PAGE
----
Beech hardwood floors? vs maple vs oak

hereigoApril 21, 2009


Anyone have any opinions on Beech hardwood floors? Looking into putting hardwood floors into my 1 bedroom condo and I like the lightness of the Beech wood but am leary since all i've been hearing about is maple and oak as ones to go with. thanks in advance!

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I would recommend laminate. One of the great advantages that laminate flooring has over other types of flooring is how easy it is to keep clean. Once installed, the after care that laminate flooring requires is very little and extremely simple, and if it is carried out regularly, your floor can be kept looking like new for many years to come.
Generally speaking a simply brush over with a soft headed brush or a very slightly damp mop, is all that is needed when cleaning laminate flooring. Follow this with the use of a vacuum cleaner around the edges of the room, and also around any larger pieces of furniture that cannot be moved, and that is all that is generally required.

    Bookmark   April 22, 2009 at 7:24AM
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If you want temporary flooring, plastic laminate would be a good choice.

Know that any engineered wood flooring, regardless of brand, will be susceptible to denting damage. Oak will hide denting better than the finer-grained species. However, I just examined an oak floor from a major manufacturer that suffered severe dents even before the owners moved in.

    Bookmark   April 22, 2009 at 9:42AM
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American beech is fine for a hardwood floor. It is about the same density as red oak and it has only moderately noticeable grain. Less grain does mean that dings and dents will be more noticeable. It is slightly less dimensionally stable than oak or maple, but that should not be a problem unless you go over 3 inches wide and/or have wildly fluctuating humidity levels in your home. Color wise, American beech does have some variation between heartwood and sapwood.

European beech is a very uniform wood with very little color variation and generally finer grain due to slower growing conditions in northern Europe versus the USA. It tends to produce higher grades of wood than American beech, although you can get American beech in clear grades too.

If you want American beech in greater than 3" widths, then I would suggest rift and quartersawn material which is more dimensionally stable and also has a linear grain pattern and very pretty ray fleck in the 90 degree quartersawn portion.

Here are a few links (pictures) that I quickly found:

    Bookmark   April 22, 2009 at 10:07AM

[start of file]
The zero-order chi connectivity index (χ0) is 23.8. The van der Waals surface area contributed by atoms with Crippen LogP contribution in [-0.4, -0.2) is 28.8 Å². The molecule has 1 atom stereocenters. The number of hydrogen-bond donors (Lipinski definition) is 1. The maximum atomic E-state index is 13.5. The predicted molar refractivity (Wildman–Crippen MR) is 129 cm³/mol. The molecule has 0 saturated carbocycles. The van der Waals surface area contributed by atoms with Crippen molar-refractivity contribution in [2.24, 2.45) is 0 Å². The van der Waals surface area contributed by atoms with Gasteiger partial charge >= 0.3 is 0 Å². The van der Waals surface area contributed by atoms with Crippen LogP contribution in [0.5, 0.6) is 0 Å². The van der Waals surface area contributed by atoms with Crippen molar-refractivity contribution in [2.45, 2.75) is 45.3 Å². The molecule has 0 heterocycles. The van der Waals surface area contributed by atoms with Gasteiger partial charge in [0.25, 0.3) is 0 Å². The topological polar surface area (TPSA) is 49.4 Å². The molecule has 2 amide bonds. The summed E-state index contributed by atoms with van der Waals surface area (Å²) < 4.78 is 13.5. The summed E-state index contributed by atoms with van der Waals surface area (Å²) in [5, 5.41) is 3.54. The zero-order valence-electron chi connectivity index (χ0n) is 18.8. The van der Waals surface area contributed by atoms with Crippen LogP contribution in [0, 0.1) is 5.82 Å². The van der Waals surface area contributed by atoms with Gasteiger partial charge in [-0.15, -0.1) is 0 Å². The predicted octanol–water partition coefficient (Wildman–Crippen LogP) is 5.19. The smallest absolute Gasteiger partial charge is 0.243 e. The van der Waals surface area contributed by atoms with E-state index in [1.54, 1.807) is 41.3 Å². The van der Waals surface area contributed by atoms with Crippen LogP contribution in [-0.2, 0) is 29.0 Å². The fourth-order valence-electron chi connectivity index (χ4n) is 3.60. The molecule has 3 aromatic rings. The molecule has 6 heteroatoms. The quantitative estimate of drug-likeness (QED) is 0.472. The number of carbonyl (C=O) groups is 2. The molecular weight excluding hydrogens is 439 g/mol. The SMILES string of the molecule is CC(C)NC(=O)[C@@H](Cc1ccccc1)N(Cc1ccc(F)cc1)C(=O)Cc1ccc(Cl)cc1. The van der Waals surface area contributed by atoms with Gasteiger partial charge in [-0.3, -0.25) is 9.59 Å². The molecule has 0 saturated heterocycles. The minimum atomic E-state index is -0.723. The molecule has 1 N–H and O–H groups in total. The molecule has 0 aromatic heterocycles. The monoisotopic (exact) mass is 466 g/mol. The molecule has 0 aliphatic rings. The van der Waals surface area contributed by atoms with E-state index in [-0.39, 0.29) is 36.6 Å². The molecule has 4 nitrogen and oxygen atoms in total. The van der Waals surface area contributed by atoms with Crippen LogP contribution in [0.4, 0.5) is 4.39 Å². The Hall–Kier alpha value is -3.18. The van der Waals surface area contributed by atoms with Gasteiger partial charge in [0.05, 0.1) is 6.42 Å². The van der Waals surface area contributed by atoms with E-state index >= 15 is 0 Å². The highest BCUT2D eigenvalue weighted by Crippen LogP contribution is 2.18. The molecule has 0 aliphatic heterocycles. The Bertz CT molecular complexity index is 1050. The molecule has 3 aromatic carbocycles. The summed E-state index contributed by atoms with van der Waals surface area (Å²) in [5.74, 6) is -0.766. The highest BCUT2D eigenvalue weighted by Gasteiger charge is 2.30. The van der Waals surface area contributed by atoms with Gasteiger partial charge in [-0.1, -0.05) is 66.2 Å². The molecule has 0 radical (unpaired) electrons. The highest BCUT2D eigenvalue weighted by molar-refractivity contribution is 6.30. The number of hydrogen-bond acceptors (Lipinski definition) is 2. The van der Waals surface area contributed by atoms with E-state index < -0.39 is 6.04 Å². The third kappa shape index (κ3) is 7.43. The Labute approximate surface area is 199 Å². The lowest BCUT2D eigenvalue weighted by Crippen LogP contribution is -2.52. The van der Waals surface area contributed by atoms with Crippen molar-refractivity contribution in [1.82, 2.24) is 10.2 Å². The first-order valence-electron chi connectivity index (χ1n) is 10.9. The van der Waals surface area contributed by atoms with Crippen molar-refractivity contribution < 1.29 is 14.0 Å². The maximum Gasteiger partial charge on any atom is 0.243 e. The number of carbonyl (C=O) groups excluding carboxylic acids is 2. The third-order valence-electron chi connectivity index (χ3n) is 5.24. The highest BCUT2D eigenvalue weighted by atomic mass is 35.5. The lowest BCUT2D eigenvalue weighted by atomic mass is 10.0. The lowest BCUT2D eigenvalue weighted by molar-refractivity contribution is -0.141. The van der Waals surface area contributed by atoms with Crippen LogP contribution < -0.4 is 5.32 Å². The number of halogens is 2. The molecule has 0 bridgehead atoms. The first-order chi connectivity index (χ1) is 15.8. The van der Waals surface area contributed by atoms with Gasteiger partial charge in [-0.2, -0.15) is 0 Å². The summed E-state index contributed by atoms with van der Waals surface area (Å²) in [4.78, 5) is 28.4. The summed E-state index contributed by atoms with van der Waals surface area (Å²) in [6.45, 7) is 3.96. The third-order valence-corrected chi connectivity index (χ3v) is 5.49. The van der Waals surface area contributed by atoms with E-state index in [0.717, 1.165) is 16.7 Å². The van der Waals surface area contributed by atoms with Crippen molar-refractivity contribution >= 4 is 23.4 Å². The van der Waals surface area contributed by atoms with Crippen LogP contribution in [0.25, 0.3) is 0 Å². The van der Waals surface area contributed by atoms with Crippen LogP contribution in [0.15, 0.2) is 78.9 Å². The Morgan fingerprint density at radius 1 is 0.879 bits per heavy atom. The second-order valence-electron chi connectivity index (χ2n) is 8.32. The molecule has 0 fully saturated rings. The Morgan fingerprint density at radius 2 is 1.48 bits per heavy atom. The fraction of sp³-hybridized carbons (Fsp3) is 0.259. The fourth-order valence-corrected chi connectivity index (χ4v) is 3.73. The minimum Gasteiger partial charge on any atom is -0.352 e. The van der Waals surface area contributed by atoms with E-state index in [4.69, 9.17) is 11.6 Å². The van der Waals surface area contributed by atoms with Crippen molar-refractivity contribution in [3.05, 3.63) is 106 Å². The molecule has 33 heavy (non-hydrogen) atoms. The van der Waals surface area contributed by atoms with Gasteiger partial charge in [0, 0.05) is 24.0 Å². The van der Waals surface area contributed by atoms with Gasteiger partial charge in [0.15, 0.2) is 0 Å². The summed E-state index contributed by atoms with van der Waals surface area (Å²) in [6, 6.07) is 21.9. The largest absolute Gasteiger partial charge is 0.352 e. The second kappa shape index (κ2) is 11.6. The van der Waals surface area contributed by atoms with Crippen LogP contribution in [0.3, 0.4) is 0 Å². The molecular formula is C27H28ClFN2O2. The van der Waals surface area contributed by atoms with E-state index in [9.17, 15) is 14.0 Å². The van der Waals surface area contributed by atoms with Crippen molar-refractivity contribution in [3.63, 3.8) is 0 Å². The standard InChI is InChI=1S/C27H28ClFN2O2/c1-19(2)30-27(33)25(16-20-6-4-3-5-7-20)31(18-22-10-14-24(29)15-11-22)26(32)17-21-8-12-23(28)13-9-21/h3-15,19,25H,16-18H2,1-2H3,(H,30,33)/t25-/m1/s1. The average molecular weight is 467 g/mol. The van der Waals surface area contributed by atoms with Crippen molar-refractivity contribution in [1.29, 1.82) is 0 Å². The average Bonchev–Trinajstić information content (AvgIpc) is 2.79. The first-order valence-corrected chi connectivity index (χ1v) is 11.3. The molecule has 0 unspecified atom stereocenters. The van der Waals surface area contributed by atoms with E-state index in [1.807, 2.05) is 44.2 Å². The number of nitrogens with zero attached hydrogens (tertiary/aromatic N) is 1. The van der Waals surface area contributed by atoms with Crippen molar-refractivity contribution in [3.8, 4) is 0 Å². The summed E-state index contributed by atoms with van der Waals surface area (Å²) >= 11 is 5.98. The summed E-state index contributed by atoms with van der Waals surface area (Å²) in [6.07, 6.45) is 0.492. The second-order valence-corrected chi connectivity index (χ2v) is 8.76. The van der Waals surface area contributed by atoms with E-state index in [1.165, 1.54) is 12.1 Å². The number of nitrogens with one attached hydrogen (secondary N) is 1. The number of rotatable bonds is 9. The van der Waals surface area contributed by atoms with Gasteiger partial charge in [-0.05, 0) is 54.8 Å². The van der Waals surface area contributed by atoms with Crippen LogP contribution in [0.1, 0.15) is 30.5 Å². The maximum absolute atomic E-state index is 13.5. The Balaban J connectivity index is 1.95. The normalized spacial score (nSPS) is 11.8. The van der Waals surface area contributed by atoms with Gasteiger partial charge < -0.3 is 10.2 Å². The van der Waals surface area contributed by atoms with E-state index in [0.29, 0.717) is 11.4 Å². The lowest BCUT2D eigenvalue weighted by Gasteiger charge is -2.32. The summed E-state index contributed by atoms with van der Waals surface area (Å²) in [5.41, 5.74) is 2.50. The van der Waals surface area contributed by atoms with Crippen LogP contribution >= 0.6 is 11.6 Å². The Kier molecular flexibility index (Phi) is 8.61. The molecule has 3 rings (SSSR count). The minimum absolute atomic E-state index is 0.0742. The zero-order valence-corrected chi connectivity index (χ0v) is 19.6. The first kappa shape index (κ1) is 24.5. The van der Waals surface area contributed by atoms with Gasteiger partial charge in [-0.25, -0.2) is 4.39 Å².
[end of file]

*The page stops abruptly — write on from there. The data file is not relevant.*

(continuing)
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thanks so much for the replies. thanks for the info jrdwyer-i do want to put hardwood in rather than laminate.
any opinions on oak vs. maple? likewise vs. beech?

    Bookmark   April 22, 2009 at 11:42AM
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It's all a personal preference as far as the look or style you desire. The factors that play a roll include size or sizes of floor boards, color of wood/finish, grade of wood, grain pattern of wood, and site finished versus prefinished installation.

Be aware that the higher grades (clear,select) will tend to be more uniform in appearance, whereas the lower grades (#1 Common, #2 common) will have more variation in color and/or visual defects like mineral streaks or knots.

Lots or grain and/or a low sheen finish will visually hide dings and dents that can occur. The most visible grain will be with R&Q oak or ash or hickory and it will be in a linear pattern. Moderately visible grain will be found in beech or birch. The least visible grain pattern will be found in maple.

A cathedral grain pattern is found with plain sawn lumber/flooring and is most noticeable with oak, ash, hickory, or other coarse grain hardwoods. This style seems to be currently out of fashion.

Maple is also a good wood for flooring and it is used on gym floors throughout the country. With a durable, low sheen finish and some care, I think it could remain attractive for a long time before needing a refinish.

We have mixed width, wide plank, R&Q red oak, #1 common, and site finished in our upstairs. It works well with our family and 30# dog. It has held up well for 3.5 years and is very stable and the dings and dents don't show. I won't say we abuse this floor, but it has seen dirty shoes and dog/cat claws and kids riding toys and yet it still looks good. My son's Plasma car has scratched the surface finish here and there (Waterlox), but this type of finish is considered soft and can be touched up down the road. I'm not sure how well the harder finishes would hold up against a 5 year old and his car.

Finally, the great thing is that almost all hardwood floor finishes can be redone to look like new again. When the surface finish of sheet vinyl or laminate gets scratched and dull, the product gets tossed in the landfill.

Best of luck with your remodel.

    Bookmark   April 23, 2009 at 11:41AM
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